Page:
Book Review: ‘Naked’ by David Sedaris
For me, David Sedaris is the master. When it comes to the type of comedic writing I want to be able to emulate, there’s nobody better than him. Having attempted (well, attempting) comedic writing myself over the last few months, I am discovering first hand just how difficult it is to make writing amusing. And Sedaris’s writing is not just amusing — it’s consistently laugh-out-loud funny, but at the same time it is incredibly clever and somehow manages to maintain an air of sophistication.
In my efforts to be more Sedaris-like in my own writings, I sought out one of his earlier books, Naked, published in 1997. Like the other Sedaris book I read, When You Are Engulfed in Flames (review here), Naked can be classified as a collection of ‘personal essays’ of varying lengths. Each essay covers an aspect or person of Sedaris’s life, from early childhood to adulthood, and are filled with outrageous characters (many of which are in Sedaris’s family) and anecdotes.
Titles of some of the my favourite essays include ‘A Plague of Tics’ (about Sedaris’s obsessive compulsive tendencies as a child), ‘Dix Hill’ (when Sedaris worked in a mental hospital as a teenager), ‘I Like Guys’ (where Sedaris discovers his homosexuality), ‘The Drama Bug’ (when Sedaris became a theatre fanatic and spoke in Shakespearean for months), ‘Planet of the Apes’ (about Sedaris’s hitchhiking stories), ‘The Incomplete Quad’ (where Sedaris shared dorms with quadriplegic students for free housing), and ‘Naked’ (about Sedaris’s experiences in a nudist colony).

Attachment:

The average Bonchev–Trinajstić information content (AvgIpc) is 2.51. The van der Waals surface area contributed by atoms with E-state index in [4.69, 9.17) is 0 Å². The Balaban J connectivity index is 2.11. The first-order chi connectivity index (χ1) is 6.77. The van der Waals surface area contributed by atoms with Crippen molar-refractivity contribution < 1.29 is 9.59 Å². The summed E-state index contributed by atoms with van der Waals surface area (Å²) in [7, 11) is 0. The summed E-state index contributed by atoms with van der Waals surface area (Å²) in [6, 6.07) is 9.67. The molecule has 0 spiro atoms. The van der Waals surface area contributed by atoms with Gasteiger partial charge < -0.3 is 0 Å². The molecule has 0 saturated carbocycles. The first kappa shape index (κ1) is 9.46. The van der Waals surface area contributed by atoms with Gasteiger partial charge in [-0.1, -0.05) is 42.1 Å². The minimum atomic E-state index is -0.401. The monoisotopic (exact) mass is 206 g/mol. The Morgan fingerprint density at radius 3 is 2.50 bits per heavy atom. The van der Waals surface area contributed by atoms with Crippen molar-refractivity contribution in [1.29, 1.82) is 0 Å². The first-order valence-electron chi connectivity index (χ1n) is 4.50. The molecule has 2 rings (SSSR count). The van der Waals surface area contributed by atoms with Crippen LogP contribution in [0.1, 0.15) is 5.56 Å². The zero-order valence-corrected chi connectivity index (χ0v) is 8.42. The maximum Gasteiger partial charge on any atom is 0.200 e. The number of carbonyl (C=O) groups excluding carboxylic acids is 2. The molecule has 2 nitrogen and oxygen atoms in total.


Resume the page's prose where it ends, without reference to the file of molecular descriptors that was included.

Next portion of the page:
Yes, as the above suggests, Sedaris is a weird, neurotic, somewhat disturbed guy, but he embraces it with a bizarre sense of self-righteousness and humility. His stories are hilarious because they are so brutally honest, and each joke almost always provides some kind of insight into human nature. And every now and then he would surprise you with a dash of poignancy, like the piece on his mother’s passing from cancer (‘Ashes’).
Sedaris weaves his internal thoughts, the anecdotes, the stories and the characters together effortlessly with elegant, clean prose, marvellous dialogue (some of which are really mini-soliloquies), astute observations and crafty storytelling. The thing that amazes me most about Sedaris’s writing is that he knows exactly what words to use to convey the image he wants you to form in your mind. His descriptions are brief but on the money just about every time, and he can give you a pretty good idea of what a person is like in a just a couple of slabs of dialogue. He brings his characters to life in a way that few writers can.
I didn’t necessarily like every piece in the book, though that being said, each piece had its moments and I absolutely loved around half a dozen of the 17 essays. I am certain that I will read his work again (and hopefully sooner rather than later).
4.5 out of 5